Why Are Chickens Often Raised Inside?

As a chicken farmer, I’m often asked why farmers raise chickens inside poultry houses. While most people envision chickens living outside and foraging for food on rolling hills and sunny pastures, the reality is that about 99% of chickens are raised indoors. There are three main reasons why farmers raise chickens inside: protection from extreme weather, predators and disease.

All of this protection helps to ensure that the chicken flock is safe, healthy and comfortable – because at the end of the day, a chicken farmer’s priority is the welfare of their chickens!

1. Protection from the Weather

Chickens can live comfortably both outside and inside! But one of the major reasons that farmers, like me, keep chickens inside is to protect them from the weather. Here in Maryland, our chickens would have a very hard time foraging for food outside during the winter. It would also be very difficult for our chickens to stay cool and hydrated when it’s over 100 degrees in the summer.

Chickens especially need to be kept warm when they are babies because they can’t regulate their own body temperature. When baby chicks arrive to the farm, the thermostat is set to a tropical 92 degrees. But as chicks grow bigger and feather out, they put off more heat and need to be cooled. By using ventilation systems and advanced climate control inside the barns, we can control the temperature inside to keep the birds comfortable and healthy all year long.

Not all poultry houses have the same ventilation systems. My chicken houses are outfitted with controllers (computers that read the thermostats).

Learn more about chicken houses and managing the temperature inside here.

2. Protection from Predators

Another reason we raise chickens inside is to protect them from predators. Chickens are an easy animal to prey on – they don’t have strong defense mechanisms, they don’t have great camouflage and…they’re tasty. Predatory animals like hawks, eagles, raccoons and foxes would be happy to snack on a chicken left unattended outside.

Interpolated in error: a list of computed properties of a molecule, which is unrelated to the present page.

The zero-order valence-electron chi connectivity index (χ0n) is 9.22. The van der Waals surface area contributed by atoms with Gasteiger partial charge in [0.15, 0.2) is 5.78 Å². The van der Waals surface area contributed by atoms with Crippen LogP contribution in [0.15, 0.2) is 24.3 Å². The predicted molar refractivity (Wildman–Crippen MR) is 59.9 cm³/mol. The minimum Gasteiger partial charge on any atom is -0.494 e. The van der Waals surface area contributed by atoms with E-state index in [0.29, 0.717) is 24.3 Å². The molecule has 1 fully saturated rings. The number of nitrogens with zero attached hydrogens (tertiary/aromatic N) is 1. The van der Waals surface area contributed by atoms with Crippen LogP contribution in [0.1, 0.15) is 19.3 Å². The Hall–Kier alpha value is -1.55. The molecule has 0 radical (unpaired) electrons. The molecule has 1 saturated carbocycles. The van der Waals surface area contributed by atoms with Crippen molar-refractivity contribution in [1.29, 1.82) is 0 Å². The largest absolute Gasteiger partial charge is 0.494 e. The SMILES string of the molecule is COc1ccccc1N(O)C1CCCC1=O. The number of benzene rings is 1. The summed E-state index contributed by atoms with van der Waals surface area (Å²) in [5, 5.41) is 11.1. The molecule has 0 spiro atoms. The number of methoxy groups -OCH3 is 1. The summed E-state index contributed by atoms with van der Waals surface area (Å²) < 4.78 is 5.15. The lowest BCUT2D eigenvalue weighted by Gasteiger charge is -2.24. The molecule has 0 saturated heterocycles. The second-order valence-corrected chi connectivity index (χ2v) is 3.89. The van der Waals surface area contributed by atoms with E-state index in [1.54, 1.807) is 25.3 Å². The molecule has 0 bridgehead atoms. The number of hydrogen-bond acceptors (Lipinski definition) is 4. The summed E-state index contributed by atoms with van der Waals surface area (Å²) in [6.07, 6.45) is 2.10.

Having an enclosed shelter also gives chickens a strong sense of security. It has even been shown that when chickens are given the choice to be free-range outside of the barn, they actually choose not to. Oftentimes, the chickens never leave the security of the chicken house.

3. Protection from Disease

While farm animals don’t get the same diseases that we get, there are still plenty of things that can make them sick. Disease prevention, also known as biosecurity, is another reason why we raise chickens inside.

Avian flu is one of the most widely known diseases that can affect chickens, but there are other diseases that chickens are susceptible to, such as infectious bronchitis and Newcastle disease. Keeping chickens in chicken houses with limited access to other animals (including humans) helps prevent chickens from getting sick and also reduces the spread of disease to other flocks.

At the end of the day…

Whether farmers raise chickens inside or outside, the health and welfare of the chicken flock is our number one priority. Farmers invest a lot of time, pride, energy, and resources into our chickens. We depend on our flock to provide for our family, and we do everything in our power to ensure our flock is safe and healthy.

Jennifer “Jenny” Rhodes owns and operates a family poultry and irrigated grain farm with her two sons, Chris and Ryan. They produce more than 500,000 broilers raised without antibiotics annually. Their farm feeds 30,000 people each year.   

Jenny is also an Extension Educator of Agriculture and Natural Resources for the University of Maryland Extension Queen Anne’s County. The main focuses of her educational programs are agriculture profitability programs, risk management, and poultry production education.  Jenny serves as past President of the Delmarva Poultry Industry, Inc., past President of Maryland Association of County Agriculture Agents and past member of Maryland Agriculture Commission.  

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